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Nutrition and the Triathlete

Posted by on June 9th, 2012 with 0 Comments

When you start doing triathlon, you become an athlete. You have to think differently about a lot of things. You learn all about what equipment you need and what to do to get faster. But, have you thought about fine-tuning your internal engine? Think about your body as a key piece of tri equipment. That’s right, what have you done to modify your nutrition? What is your nutrition plan? Do you do the right things to get the most output from your body?

One of the most common goals that athletes come to us with is the desire to lose weight. This can be an extremely frustrating situation for many. As they increase their volume of training, they fail to see results. The reason for this is many myths people have about how to fuel as an athlete correctly.

Before I get into this, I have to give a disclaimer. I am not a registered dietician. I cannot prescribe medical nutrition therapy. If you want a health professional to assist you further, you should seek out a registered sports dietitian (www.scandpg.org). However, I have had training to assist athletes with nutrition and to reinforce proven nutritional principles that I will briefly touch on here. In this short article, I’m going to give you some food for thought (pardon the pun). We’ll talk more about race day nutrition later in the program.

Becoming Efficient

The name of the game is creating metabolic efficiency. We have to teach our body to use food as fuel and to use it efficiently. That means changes in what we eat, when we eat it in relation to where we are in our training cycle. This is a year-long endeavor!

Believe it or not, less is more – the goal of efficiency. You will find that you do not need as much food and sports nutrition products as you have been currently using. Your body is an incredible machine! You have a lot more stores in your body than you think. In fact, do yourself a favor and forget about “carbo loading” before a race. We already have internal carbohydrate stores of 1,200-2,000 and internal fat stores of 80,000+ calories. What do all the extra carbohydrates turn into? Fat. End of story.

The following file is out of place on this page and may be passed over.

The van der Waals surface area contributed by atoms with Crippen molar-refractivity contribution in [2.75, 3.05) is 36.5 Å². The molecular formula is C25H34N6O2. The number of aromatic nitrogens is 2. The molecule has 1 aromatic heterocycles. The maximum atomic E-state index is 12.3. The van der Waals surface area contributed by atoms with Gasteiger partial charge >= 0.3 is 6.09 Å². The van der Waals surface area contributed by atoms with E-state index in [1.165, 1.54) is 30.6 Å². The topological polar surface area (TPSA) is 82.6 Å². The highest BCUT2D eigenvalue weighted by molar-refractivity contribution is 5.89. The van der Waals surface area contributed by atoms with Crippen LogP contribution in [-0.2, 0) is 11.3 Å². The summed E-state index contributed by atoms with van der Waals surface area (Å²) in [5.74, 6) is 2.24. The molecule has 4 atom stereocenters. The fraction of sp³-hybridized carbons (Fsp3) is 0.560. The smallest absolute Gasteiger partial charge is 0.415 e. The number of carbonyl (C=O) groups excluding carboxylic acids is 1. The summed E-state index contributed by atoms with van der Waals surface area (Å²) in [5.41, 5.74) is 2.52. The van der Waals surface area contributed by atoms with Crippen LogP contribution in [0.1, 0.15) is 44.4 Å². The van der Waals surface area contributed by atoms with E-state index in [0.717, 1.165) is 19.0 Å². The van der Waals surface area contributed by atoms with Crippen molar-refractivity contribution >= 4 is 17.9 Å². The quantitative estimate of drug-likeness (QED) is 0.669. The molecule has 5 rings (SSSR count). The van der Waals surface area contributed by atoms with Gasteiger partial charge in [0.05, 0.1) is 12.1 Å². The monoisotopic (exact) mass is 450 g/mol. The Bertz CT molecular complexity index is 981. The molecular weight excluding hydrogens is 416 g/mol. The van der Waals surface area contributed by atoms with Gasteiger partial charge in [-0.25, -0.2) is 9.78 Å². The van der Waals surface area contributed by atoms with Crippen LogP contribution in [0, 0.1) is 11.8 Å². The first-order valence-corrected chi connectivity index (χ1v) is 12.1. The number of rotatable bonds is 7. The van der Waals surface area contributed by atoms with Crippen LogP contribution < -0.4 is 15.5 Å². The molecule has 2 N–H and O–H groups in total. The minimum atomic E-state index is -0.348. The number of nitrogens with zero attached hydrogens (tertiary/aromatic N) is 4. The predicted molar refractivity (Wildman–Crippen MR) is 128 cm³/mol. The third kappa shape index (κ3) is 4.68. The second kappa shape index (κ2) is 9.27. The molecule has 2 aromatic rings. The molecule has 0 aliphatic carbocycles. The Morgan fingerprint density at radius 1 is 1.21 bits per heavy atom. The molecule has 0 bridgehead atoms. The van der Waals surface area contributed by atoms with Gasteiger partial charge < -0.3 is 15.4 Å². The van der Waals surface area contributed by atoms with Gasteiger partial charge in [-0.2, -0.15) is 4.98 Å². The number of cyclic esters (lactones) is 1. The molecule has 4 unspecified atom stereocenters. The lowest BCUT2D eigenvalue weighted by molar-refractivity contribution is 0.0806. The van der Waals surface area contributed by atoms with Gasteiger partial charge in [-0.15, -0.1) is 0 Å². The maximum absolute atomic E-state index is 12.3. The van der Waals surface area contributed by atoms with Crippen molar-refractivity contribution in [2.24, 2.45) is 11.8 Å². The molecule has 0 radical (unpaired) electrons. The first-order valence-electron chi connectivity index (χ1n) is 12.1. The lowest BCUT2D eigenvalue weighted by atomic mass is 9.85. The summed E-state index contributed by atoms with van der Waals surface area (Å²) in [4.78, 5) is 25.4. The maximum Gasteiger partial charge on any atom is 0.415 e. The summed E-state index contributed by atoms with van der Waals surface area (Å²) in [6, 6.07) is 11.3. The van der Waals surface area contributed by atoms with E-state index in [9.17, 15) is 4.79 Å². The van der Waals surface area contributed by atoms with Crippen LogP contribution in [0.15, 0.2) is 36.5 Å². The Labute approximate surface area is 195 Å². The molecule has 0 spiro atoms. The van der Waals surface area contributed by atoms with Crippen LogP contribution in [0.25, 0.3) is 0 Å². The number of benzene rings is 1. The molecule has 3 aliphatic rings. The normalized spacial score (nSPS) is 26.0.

Let’s See It!

One of the best exercises, once you commit to making the change is to take the 30 day challenge. For an entire month, take a picture of your dinner plate of food. How is it divided up among these food groups: Lean Protein and Healthy Fats, Fruits and Vegetables, and Whole Grains? Once you have your picture, send it to your designated accountability partner: someone who is doing this with you, someone who will scold you or applaud you. Post it to the Tri201 group on Facebook. Make your food as colorful as possible. This exercise keeps you on track and you’ll get creative with it. You’ll learn to seek out great choices.

Remember too that serving sizes are quite smaller than what is served. 3 ounces of meet is about the size of a deck of playing cards. One ounce of cheese is about the size of 4 stacked dice. 1 cup of mashed potatoes or broccoli is the size of your fist. 1 teaspoon of butter or peanut butter is about the size of your thumb.

Good Nutrition Takes Effort

Good food is more expensive than bad food. Why is there a national obesity epidemic? Well, many people can only afford macaroni and cheese or ramen noodles. Here’s a simple rule that we try to live by: “If it comes in a box, it’s probably not good for you.” Think about it next time you are cruising the grocery aisles.

Learn to cook. The other “boxism” that we live by is “If you have to talk to a box to get it, it isn’t worth eating.” Good nutrition takes planning and thought. It is a commitment to change but it will change your life and how you feel.

Recommended Reading and Expert Resource

If you are serious about making a change, I cannot more strongly encourage you to get Bob Seebohar’s book Metabolic Efficiency Training (www.fuel4mance.com). (Bob is a USAT Level III Elite coach, Past Director of Sports Nutrition, University of Florida, Past Sport Dietitian, United States Olympic Committee; 2008 Olympic Team Sport Dietitian; Olympic athlete Triathlon Coach; Ultra-endurance athlete; among other distinctions.)

We will re-visit these principles in more detail later. I just wanted to get you thinking: Less is more. Skip carbo loading. Don’t talk to a box. Don’t cook from a box. Learn to cook. Take the challenge.

Cheers! Coach Eric

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